Before you speak, ask yourself, is it kind, is it necessary, is it true, does it improve on the silence? -Sathya Sai Baba

Tuesday, December 18, 2007

Should I tell?

I've been keeping my new blog address secret, but I'm sort of starting to be proud of it. It's a little wonky and silly, and nothing much really happens, but it sure sounds like my life, so I'm gonna go with it.

A diary, of sorts. Enjoy.


Friday, December 14, 2007

Bad Hair Day

There’s no real way of knowing what might make for a “bad” day on the stage. You might not have had enough sleep. Or too much. Or just the right amount. There may be something going on in your life that screws your concentration. You might get some news right before going on stage, or maybe there’s some someone in the audience you’re particularly eager to impress. Maybe you’ve had a few days off. Or maybe the tides are wrong, or the phase of the moon. Whatever it is, you feel it. And you speak the lines and hit your marks and yet you can feel a part of you is somewhere else, watching you. “Ah, you’re not really here, are you?” says this part. And this part is correct, you’re not here, but you just have to keep going, because people paid to see this, and theatre only goes in one direction.

And you have about as much control over this as the days that you have a bad hair day. You smile, and style, and tell yourself that maybe people aren’t paying too close attention tonight, and you use your best techniques (because that is, after all, all you have to fall back on), and hope.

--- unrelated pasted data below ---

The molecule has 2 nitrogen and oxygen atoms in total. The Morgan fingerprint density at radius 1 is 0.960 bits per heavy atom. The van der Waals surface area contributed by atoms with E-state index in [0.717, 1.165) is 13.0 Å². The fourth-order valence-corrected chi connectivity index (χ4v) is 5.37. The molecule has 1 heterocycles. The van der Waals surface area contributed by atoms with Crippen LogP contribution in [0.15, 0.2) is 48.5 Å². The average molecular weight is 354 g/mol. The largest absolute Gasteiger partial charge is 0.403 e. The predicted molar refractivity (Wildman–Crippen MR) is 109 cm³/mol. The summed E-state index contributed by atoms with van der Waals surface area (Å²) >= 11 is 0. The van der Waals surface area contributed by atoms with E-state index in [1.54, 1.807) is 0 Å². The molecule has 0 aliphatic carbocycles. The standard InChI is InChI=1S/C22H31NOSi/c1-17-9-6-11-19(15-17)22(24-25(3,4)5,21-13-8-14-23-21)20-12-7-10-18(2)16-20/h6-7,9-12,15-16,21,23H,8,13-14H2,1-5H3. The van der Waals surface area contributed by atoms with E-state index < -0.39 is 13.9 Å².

This is where (at this point, still based on an incomplete reading) Grotowski’s theories and my experiences converge. There is a trance that one must achieve (that is the word that Grotowski uses, and I think it is apt) in order to allow a character to speak, to move, to “live and breathe”. Voudon practitioners, when they achieve union with whatever God they happen to be invoking, call the experience being “ridden”. The God “rides” the priest, the priestess, speaks through him or her to the gathered tribe, the community at large, and offers advice, instruction. Maybe the God stirs up the pot for his own amusement, maybe he tries to help with the crisis of the moment. The village, the community, offers what it has in trade: food, drink, tobacco, women, boys.

Roberto Calasso speaks of encounters with the divine in a similar way, but he uses the term “rape”. A much harsher word, but none the less accurate, bringing as it does the innuendo of the Voudon term to the fore. All encounters with the divine have an aura of compulsion, beginning as they do with the overpowering brightness of the divine and the grudging assent of the ego, and ending in the (to the ego) horrifying dissolving of barriers and complete immersion. “Good fences make good neighbors” says the ego, and the divine sweeps down laughing like a storm and wrecks the fences, tears up the stones, leaves the land disheveled and ravished, the ego reeling from the blow.